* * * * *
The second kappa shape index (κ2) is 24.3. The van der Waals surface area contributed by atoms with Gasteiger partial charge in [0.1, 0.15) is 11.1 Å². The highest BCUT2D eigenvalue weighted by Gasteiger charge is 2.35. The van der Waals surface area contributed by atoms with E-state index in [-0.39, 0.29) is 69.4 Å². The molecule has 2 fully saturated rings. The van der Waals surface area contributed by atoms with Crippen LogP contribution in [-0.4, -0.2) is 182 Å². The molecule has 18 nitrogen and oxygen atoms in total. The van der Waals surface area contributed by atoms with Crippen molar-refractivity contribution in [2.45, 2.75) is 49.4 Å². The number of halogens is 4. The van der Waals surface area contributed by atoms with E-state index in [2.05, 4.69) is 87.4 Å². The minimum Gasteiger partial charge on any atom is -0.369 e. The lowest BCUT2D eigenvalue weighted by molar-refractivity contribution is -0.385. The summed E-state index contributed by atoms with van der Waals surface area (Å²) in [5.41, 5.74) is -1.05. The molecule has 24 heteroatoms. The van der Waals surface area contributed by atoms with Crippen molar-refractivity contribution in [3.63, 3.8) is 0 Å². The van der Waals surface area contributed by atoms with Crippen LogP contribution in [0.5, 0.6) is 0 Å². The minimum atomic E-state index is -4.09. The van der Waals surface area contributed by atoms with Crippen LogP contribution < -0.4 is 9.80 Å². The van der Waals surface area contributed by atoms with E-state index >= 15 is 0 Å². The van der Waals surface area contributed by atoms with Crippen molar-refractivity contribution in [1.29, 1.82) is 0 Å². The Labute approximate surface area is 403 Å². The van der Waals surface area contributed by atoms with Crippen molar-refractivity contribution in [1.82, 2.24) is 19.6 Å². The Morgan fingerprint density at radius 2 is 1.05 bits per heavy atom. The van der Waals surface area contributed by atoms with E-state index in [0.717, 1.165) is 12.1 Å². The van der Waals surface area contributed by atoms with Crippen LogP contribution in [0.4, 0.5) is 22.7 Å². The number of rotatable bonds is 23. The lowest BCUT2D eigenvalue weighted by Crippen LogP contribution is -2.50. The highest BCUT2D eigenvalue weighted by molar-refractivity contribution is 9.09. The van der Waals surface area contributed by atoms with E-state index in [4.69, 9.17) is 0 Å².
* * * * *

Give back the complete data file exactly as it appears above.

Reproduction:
The second kappa shape index (κ2) is 24.3. The van der Waals surface area contributed by atoms with Gasteiger partial charge in [0.1, 0.15) is 11.1 Å². The highest BCUT2D eigenvalue weighted by Gasteiger charge is 2.35. The van der Waals surface area contributed by atoms with E-state index in [-0.39, 0.29) is 69.4 Å². The molecule has 2 fully saturated rings. The van der Waals surface area contributed by atoms with Crippen LogP contribution in [-0.4, -0.2) is 182 Å². The molecule has 18 nitrogen and oxygen atoms in total. The van der Waals surface area contributed by atoms with Crippen molar-refractivity contribution in [2.45, 2.75) is 49.4 Å². The number of halogens is 4. The van der Waals surface area contributed by atoms with E-state index in [2.05, 4.69) is 87.4 Å². The minimum Gasteiger partial charge on any atom is -0.369 e. The lowest BCUT2D eigenvalue weighted by molar-refractivity contribution is -0.385. The summed E-state index contributed by atoms with van der Waals surface area (Å²) in [5.41, 5.74) is -1.05. The molecule has 24 heteroatoms. The van der Waals surface area contributed by atoms with Crippen molar-refractivity contribution in [3.63, 3.8) is 0 Å². The van der Waals surface area contributed by atoms with Crippen LogP contribution in [0.5, 0.6) is 0 Å². The minimum atomic E-state index is -4.09. The van der Waals surface area contributed by atoms with Crippen LogP contribution < -0.4 is 9.80 Å². The van der Waals surface area contributed by atoms with E-state index >= 15 is 0 Å². The van der Waals surface area contributed by atoms with Crippen molar-refractivity contribution in [1.29, 1.82) is 0 Å². The Labute approximate surface area is 403 Å². The van der Waals surface area contributed by atoms with Crippen molar-refractivity contribution in [1.82, 2.24) is 19.6 Å². The Morgan fingerprint density at radius 2 is 1.05 bits per heavy atom. The van der Waals surface area contributed by atoms with E-state index in [0.717, 1.165) is 12.1 Å². The van der Waals surface area contributed by atoms with Crippen LogP contribution in [0.4, 0.5) is 22.7 Å². The number of rotatable bonds is 23. The lowest BCUT2D eigenvalue weighted by Crippen LogP contribution is -2.50. The highest BCUT2D eigenvalue weighted by molar-refractivity contribution is 9.09. The van der Waals surface area contributed by atoms with E-state index in [4.69, 9.17) is 0 Å².